4) Mechanism of cell-to-cell propagation of α-Synuclein Pathology in PD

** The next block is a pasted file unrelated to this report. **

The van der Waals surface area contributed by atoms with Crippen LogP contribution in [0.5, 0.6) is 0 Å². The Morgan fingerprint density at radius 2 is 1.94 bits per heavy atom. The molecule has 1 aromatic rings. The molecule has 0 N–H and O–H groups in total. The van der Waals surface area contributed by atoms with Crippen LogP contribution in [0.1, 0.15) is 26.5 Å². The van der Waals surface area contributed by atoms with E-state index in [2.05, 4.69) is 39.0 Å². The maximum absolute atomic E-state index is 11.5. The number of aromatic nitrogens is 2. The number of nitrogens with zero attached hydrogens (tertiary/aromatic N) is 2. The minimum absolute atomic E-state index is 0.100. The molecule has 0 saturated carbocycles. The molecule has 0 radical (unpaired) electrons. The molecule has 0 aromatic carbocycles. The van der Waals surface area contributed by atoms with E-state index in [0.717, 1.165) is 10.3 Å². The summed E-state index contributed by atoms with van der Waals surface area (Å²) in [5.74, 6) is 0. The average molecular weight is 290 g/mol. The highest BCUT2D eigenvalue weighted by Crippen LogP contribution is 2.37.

The -synuclein protein, a major constituent of Lewy bodies, the pathological hallmark of PD, has long been implicated in the pathogenesis of PD. Recently, several lines of evidence from a variety of in vivo and in vitro systems point to the tantalizing idea that -synuclein released from one neuron is taken up by neighboring cells, where it “seeds” aggregation of the endogenous -synuclein in the recipient cell, thereby propagating disease-associated aggregates from one cell to another. The first evidence came from the discovery that embryonic dopaminergic (DA) neurons transplanted into PD patients years earlier developed PD pathology with -synuclein containing inclusions most likely as a consequence of factors inherent to the host. These results are congruent with the stereotypical spread of PD pathology in the brain from the lower brainstem to the substantia nigra and eventually to the cortex, proposed by Braak. The observation that non-DA lesions often precede DA degeneration may explain some of the early non-motor PD symptoms such as loss of olfaction and sleep disturbances. Indeed, Lewy bodies have been observed in areas of the peripheral nervous system exposed to the environment such as the olfactory system or the digestive tract, in addition to neurons in the central nervous system. Finally, several studies have demonstrated cell-to-cell transmission of -synuclein in controlled experimental systems including cultured cells and animal models. At present, very little is known about the mechanisms involved or whether inhibition of -synuclein uptake could slow disease progression. In an effort to begin understanding how -synuclein is taken up into cells, we have embarked upon a High-Throughput Screening (HTS) approach funded by Prionet Canada, in collaboration with Dr Robert Screaton at the University of Ottawa and the Center for Drug Research and Development (CDRD) in Vancouver (Fig. 6). Specifically, we are using two complementary approaches: genome-wide siRNA and small-molecule library screening. The goal is to discover new genes and compounds that could modulate -synuclein uptake. We have developed a robust cell-based -synuclein uptake assay that is amenable to HTS. Pilot screens using siRNAs against the ~600 kinases in the human genome and against ~5000 FDA-approved compounds have identified interesting candidates and provide an important proof-of-principle as we embark on the larger scale genetic and small-molecule screens.